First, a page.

Tasters must receive training in order to understand how their senses will respond under these conditions. So what is it like to become well-trained?
Well, let's start with wine tasting. To become proficient at tasting wine, you must first learn about the vineyard, the soil and climate of where the grapes were grown, how they were grown (organic vs conventional), how they were fermented and stored after harvest, etc., then you have to learn about each grape varietal’s chemical compounds (flavonoids) and aromas/tastes provided by these compounds (for example: cherry flavors come from anthocyanin). Then we get into actually tasting wine itself—you need a trained palate as well as a trained nose. Next up is training your mind: when assessing different characteristics of something like this (sweetness vs dryness), there are many factors that contribute towards our perception of these things—but these perceptions aren't always accurate. For example: one person may think something tastes sweet because he/she doesn't realize another person has added sugar into their glass before drinking it; another person might think something tastes sweet because he/she was thinking about eating ice cream right before taking a sip...and so on.
Similar to coffee, understanding the process from seed to cup is extremely important (and one of the reason's why farmer-roasted coffee is so important since the actual producers fully know their crop). And then honing all your senses to feel the coffee, the notes, the flavor, etc. takes time and practice. As in wine, understanding the process of picking, fermentation, drying, and storage will be relevant when cupping coffees to be able to correlate tasting notes to the process at the farm level.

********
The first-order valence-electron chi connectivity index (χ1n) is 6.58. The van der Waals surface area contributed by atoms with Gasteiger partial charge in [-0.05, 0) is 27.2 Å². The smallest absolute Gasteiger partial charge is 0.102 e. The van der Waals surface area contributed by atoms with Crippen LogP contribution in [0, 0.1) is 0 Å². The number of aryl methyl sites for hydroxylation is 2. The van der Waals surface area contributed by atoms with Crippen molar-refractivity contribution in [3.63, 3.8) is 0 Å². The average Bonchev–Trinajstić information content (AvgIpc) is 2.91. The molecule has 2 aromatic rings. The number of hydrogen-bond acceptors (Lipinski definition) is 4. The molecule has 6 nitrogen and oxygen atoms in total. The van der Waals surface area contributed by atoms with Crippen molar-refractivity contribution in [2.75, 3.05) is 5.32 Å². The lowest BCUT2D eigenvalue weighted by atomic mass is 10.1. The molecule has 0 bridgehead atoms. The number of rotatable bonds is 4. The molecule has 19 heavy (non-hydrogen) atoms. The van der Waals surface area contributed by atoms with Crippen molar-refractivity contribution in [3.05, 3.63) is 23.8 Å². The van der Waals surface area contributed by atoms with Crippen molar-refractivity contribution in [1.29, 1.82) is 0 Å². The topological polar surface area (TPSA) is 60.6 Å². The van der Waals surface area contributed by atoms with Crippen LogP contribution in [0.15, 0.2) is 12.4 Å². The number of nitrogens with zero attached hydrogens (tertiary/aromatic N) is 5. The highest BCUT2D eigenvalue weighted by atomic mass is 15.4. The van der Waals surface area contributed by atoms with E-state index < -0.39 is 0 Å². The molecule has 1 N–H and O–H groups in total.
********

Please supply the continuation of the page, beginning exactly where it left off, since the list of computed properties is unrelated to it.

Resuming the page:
You don't have to be an expert to enjoy tasting wine and coffee
Both are popular and fun activities to connect around with a group of people, blind tastings are also a delightful experience, and a great way to learn taste to better appreciate all foods.
Though wine and coffee tasting share lots of similarities, the main difference is that wine tasting focuses on the nose and taste of the beverage, while coffee tasting focuses on the experience of drinking it (the aroma, how it makes you feel).
The wine taster’s palate is trained to detect subtle differences in flavor while the coffee taster is looking for more obvious qualities like body or acidity instead. Ultimately though, these two disciplines share so much more than just their names.